A soccer exhibit at a mall in the World Cup host city of Salvador, Brazil, has some surprising items on display. Among the more than 100 vintage World Cup jerseys dating back to the first tournament in 1930 is the swastika-adorned jersey of Germany’s 1934 team, the AP reports. There’s also a Mussolini-era Italian jersey that features the fasces, the symbol of Italian fascism.
The exhibit’s organizer—and the owner of the jerseys—said the whole thing was approved by official channels.
Salvador doctor Duda Sampao, the owner of the collections, said that the exhibition has been endorsed by the local Brazilian World Cup organizing committee, and therefore has the consent of FIFA. World football governing body officials refused to comment, referring the matter to local organizers.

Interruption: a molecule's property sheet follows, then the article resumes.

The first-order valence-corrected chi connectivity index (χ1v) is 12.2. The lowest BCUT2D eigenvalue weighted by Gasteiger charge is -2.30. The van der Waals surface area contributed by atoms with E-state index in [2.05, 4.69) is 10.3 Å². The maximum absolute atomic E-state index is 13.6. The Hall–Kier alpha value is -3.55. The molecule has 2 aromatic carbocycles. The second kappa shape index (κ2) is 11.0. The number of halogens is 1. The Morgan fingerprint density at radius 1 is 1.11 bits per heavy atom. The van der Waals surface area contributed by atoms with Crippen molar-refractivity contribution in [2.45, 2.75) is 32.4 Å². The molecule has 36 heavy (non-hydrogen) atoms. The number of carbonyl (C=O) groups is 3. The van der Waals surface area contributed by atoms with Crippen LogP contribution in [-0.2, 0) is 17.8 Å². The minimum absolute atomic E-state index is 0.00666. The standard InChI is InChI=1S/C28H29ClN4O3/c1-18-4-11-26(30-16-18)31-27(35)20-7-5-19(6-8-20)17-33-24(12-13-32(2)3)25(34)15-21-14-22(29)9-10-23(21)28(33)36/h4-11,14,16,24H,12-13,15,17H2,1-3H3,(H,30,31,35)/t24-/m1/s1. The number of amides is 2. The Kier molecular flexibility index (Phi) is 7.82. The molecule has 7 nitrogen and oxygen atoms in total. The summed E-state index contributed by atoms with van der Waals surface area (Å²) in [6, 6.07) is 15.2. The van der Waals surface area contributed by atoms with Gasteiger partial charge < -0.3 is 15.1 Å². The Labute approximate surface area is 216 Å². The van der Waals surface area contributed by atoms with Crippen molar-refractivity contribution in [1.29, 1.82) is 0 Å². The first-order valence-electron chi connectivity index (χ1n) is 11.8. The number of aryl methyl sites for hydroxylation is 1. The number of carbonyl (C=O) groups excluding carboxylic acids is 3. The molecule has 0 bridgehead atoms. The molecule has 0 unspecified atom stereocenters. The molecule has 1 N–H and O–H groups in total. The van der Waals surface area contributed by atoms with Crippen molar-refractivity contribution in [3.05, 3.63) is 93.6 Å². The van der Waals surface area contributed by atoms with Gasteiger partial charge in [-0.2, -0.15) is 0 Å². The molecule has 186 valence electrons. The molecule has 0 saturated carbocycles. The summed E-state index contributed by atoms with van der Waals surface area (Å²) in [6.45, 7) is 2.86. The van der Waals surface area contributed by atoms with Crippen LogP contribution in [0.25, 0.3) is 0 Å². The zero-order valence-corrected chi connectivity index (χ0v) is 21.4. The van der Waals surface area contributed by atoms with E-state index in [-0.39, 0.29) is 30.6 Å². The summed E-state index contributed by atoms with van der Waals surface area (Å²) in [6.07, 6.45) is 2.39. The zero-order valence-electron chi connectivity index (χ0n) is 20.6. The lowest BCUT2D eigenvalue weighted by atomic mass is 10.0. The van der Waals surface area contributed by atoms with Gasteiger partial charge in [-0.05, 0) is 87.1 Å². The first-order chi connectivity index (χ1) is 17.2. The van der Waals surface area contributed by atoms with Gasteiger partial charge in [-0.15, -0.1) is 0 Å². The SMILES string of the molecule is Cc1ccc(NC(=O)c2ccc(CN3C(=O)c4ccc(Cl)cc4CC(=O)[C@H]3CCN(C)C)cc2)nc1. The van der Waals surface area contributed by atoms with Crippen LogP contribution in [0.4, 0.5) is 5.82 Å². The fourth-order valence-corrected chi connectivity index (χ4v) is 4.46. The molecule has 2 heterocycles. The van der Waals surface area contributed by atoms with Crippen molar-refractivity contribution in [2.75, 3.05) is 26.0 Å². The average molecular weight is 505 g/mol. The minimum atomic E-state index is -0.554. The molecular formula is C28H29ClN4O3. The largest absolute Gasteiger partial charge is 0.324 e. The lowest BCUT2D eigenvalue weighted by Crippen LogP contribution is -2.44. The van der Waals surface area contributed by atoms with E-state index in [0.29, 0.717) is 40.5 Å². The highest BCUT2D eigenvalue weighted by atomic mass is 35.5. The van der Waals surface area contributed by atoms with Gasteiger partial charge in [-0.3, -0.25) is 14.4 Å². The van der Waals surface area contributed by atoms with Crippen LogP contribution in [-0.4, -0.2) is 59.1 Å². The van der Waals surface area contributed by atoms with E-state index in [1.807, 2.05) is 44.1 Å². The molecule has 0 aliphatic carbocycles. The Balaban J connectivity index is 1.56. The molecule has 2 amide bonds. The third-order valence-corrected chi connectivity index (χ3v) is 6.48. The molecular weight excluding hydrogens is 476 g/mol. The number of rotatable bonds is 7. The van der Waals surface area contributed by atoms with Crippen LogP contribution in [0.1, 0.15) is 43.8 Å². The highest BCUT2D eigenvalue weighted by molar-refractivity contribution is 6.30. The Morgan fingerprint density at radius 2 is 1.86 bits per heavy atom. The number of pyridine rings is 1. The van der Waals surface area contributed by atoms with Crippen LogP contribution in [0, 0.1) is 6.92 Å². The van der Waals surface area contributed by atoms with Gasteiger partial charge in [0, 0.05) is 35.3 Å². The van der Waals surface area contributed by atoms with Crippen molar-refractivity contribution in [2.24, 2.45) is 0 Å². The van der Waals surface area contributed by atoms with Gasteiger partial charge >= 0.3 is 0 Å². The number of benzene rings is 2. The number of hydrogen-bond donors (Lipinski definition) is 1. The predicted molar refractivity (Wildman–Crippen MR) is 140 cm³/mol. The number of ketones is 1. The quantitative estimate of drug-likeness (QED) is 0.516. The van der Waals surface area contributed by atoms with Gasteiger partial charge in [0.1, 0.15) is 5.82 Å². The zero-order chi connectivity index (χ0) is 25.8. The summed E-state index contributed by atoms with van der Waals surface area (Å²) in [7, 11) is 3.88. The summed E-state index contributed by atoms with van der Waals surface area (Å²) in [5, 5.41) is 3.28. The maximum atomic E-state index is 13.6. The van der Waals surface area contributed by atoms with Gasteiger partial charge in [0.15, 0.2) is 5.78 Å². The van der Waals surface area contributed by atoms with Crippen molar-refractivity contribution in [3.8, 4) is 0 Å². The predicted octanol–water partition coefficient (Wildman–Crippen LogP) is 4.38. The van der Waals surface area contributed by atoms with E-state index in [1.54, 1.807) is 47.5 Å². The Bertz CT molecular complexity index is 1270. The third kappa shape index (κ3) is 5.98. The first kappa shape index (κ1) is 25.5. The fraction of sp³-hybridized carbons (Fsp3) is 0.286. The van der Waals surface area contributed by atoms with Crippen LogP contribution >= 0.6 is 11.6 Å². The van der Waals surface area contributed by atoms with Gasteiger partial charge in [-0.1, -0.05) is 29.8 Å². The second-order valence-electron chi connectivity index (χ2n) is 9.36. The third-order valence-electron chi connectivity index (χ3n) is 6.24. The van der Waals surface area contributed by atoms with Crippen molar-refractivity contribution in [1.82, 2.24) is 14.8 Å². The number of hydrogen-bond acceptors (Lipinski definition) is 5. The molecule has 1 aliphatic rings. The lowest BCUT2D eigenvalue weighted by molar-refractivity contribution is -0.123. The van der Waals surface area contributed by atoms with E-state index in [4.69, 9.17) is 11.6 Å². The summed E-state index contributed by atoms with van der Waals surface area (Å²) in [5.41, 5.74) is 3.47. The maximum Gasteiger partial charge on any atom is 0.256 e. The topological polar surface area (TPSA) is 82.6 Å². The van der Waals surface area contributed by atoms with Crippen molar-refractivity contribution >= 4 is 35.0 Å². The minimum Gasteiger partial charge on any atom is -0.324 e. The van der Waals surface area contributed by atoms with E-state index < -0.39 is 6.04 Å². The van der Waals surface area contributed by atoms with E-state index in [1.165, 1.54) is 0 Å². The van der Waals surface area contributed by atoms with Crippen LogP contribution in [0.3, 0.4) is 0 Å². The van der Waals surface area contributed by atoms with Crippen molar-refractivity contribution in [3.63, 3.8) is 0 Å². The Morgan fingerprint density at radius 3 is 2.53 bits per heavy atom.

Sampao, who defended the exhibit by telling reporters an Israeli jersey from 1970 was also featured, maintained that the German jersey deserves to be displaying since it’s a “historical jersey.” He also added that he wanted to include the Palestinian jersey from 1938, but the team didn’t reach the World Cup that year.
Historical or not, it’s generally best to keep the fascist and Nazi paraphernalia—which functioned mostly as propaganda anyway—out of the unrelated sports exhibits. Especially at the mall.
Stephanie Butnick is chief strategy officer of Tablet Magazine, co-founder of Tablet Studios, and a host of the Unorthodox podcast.